EAT decides whether an undertaking by an employer was a reasonable adjustment - Hill v Lloyds Bank plc

Summary

The Employment Appeals Tribunal (‘EAT’) has held that an undertaking by an employer to give a disabled employee a severance package if her request not to work with certain colleagues was not possible, would have been a reasonable adjustment.

Facts

The Claimant who worked for the Respondent for over 30 years was on sick leave for over a year as a result of stress from bullying and harassment at the hands of two work colleagues. Her stress amounted to a disability under the Equality Act 2010. When returning to work, the Claimant sought an undertaking from the Respondent that she would not be required to work with these two colleagues and in the event that there was no alternative, it would offer her a severance package equivalent to what she would have received on redundancy. Whilst the Respondent made arrangements to avoid the Claimant having to work with the colleagues in question, it could not guarantee this wouldn’t happen in the future and they could not offer a severance package to the Claimant if this situation arose.

The Claimant brought a claim for failure to make reasonable adjustments whilst remaining in employment, arguing that she was in a state of "constant fear, worry and stress" from the prospect of working with these colleagues which placed her at a substantial disadvantage compared to a non-disabled person. The employment tribunal (‘ET’) upheld the claim that a refusal to give the undertaking constituted a failure to make a reasonable adjustment and made a recommendation to the Respondent, which was subsequently set aside on reconsideration, as well as awarding compensation for injury to feelings. The Respondent appealed.

Decision

The EAT dismissed the appeal and upheld the decision of the ET.

The Respondent’s argument that it’s refusal in this case to give an undertaking was a one-off decision was rejected by the EAT following the clear finding of the ET, who relied on witness evidence, that there was instead a practice of not giving such undertakings.

The practice was held to have put the Claimant at a substantial disadvantage in comparison with others who did not suffer from a disability as “she suffered a level of anxiety and fear about the possibility that she would be required to work with the colleagues in the absence of an undertaking which a non-disabled person who had been bullied and harassed would not have.” If the Respondent had given the undertaking, this fear would have been alleviated and it would have been reasonable for them to do so.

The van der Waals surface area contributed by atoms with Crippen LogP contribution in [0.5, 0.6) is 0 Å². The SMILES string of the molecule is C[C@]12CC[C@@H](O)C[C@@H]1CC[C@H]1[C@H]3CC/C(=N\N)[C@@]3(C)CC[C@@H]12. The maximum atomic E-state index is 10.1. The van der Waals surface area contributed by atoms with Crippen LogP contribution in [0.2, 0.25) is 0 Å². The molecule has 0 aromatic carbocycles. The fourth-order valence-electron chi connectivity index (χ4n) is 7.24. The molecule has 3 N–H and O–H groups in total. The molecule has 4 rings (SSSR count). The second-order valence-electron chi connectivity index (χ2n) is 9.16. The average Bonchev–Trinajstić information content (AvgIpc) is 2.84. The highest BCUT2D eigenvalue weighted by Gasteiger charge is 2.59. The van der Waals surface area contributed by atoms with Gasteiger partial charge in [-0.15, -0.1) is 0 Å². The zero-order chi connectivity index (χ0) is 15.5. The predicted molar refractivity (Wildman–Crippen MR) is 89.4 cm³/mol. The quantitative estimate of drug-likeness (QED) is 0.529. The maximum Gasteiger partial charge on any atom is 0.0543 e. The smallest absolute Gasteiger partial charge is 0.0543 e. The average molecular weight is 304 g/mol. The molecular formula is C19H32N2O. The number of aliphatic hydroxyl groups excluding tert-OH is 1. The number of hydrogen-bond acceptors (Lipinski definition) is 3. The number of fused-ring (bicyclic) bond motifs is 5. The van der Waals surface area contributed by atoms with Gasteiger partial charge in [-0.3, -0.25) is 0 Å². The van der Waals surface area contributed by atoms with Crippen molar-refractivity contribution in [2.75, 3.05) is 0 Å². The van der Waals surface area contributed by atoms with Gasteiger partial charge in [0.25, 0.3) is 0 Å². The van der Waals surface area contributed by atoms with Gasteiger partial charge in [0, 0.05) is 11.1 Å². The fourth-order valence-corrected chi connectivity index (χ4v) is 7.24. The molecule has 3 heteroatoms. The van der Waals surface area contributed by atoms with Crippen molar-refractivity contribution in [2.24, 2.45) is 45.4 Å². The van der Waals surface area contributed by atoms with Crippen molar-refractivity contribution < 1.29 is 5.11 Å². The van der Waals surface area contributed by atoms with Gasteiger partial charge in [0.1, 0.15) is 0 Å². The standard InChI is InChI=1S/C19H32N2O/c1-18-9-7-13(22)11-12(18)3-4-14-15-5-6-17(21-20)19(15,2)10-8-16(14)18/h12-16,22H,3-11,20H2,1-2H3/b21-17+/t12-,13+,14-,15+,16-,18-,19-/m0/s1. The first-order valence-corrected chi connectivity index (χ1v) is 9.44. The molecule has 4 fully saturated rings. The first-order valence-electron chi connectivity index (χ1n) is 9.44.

With regards to the ET’s recommendation to the Respondent to perform this undertaking, the EAT held that there were issues with the drafting of this and agreed that it should have been set aside. However, the decision to not make a recommendation at all was wrong as the purpose of a recommendation is to benefit disabled employees, which can include financial implications for the Respondent. It therefore remitted the question of what recommendation should be made to the tribunal. It also sent back the issue of the names of the colleagues in question being anonymised, which the Claimant appealed, holding that this was not in keeping with current practice.

Implications for employers

Employers must remember their obligations under the Equality Act to make reasonable adjustments where a disabled employee is placed at a substantial disadvantage by an employer's provision, criterion or practice. This decision is a useful reminder to employers to take concerns raised by employees seriously and consider their response carefully, especially when it concerns a request for a reasonable adjustment.

The law and practice referred to in this article or webinar has been paraphrased or summarised. It might not be up-to-date with changes in the law and we do not guarantee the accuracy of any information provided at the time of reading. It should not be construed or relied upon as legal advice in relation to a specific set of circumstances.

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